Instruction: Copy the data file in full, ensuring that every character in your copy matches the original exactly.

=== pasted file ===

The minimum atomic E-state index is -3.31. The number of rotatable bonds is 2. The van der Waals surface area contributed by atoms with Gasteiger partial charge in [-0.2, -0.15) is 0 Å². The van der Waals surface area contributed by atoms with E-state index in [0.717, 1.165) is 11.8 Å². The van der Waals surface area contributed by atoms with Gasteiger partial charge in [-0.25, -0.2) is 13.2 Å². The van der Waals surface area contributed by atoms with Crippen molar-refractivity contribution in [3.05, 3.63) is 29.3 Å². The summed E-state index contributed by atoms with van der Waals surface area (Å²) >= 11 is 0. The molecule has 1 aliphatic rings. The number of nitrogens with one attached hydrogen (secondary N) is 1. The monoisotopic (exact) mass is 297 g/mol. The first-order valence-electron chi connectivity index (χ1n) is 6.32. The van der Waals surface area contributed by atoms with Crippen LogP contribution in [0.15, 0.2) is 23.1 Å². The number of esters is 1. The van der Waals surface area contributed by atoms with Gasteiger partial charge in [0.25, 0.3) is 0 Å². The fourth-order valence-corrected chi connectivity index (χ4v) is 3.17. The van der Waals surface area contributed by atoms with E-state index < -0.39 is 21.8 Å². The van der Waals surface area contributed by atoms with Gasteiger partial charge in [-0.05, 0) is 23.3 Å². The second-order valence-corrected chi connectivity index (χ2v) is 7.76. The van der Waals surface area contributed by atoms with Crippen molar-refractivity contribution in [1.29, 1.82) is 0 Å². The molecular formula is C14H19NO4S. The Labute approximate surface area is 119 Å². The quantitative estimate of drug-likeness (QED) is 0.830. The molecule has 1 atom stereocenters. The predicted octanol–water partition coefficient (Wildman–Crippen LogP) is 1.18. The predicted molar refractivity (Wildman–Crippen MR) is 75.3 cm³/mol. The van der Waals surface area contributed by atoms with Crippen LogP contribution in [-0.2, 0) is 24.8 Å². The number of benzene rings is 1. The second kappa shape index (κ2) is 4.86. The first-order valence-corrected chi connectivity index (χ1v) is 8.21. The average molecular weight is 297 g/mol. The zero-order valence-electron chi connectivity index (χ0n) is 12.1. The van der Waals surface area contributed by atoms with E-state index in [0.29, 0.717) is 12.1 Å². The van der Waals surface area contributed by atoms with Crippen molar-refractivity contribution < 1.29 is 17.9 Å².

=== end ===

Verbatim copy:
The minimum atomic E-state index is -3.31. The number of rotatable bonds is 2. The van der Waals surface area contributed by atoms with Gasteiger partial charge in [-0.2, -0.15) is 0 Å². The van der Waals surface area contributed by atoms with E-state index in [0.717, 1.165) is 11.8 Å². The van der Waals surface area contributed by atoms with Gasteiger partial charge in [-0.25, -0.2) is 13.2 Å². The van der Waals surface area contributed by atoms with Crippen molar-refractivity contribution in [3.05, 3.63) is 29.3 Å². The summed E-state index contributed by atoms with van der Waals surface area (Å²) >= 11 is 0. The molecule has 1 aliphatic rings. The number of nitrogens with one attached hydrogen (secondary N) is 1. The monoisotopic (exact) mass is 297 g/mol. The first-order valence-electron chi connectivity index (χ1n) is 6.32. The van der Waals surface area contributed by atoms with Crippen LogP contribution in [0.15, 0.2) is 23.1 Å². The number of esters is 1. The van der Waals surface area contributed by atoms with Gasteiger partial charge in [0.25, 0.3) is 0 Å². The fourth-order valence-corrected chi connectivity index (χ4v) is 3.17. The van der Waals surface area contributed by atoms with E-state index < -0.39 is 21.8 Å². The van der Waals surface area contributed by atoms with Gasteiger partial charge in [-0.05, 0) is 23.3 Å². The second-order valence-corrected chi connectivity index (χ2v) is 7.76. The van der Waals surface area contributed by atoms with Crippen molar-refractivity contribution in [1.29, 1.82) is 0 Å². The molecular formula is C14H19NO4S. The Labute approximate surface area is 119 Å². The quantitative estimate of drug-likeness (QED) is 0.830. The molecule has 1 atom stereocenters. The predicted octanol–water partition coefficient (Wildman–Crippen LogP) is 1.18. The predicted molar refractivity (Wildman–Crippen MR) is 75.3 cm³/mol. The van der Waals surface area contributed by atoms with Crippen LogP contribution in [-0.2, 0) is 24.8 Å². The number of benzene rings is 1. The second kappa shape index (κ2) is 4.86. The first-order valence-corrected chi connectivity index (χ1v) is 8.21. The average molecular weight is 297 g/mol. The zero-order valence-electron chi connectivity index (χ0n) is 12.1. The van der Waals surface area contributed by atoms with E-state index in [0.29, 0.717) is 12.1 Å². The van der Waals surface area contributed by atoms with Crippen molar-refractivity contribution < 1.29 is 17.9 Å².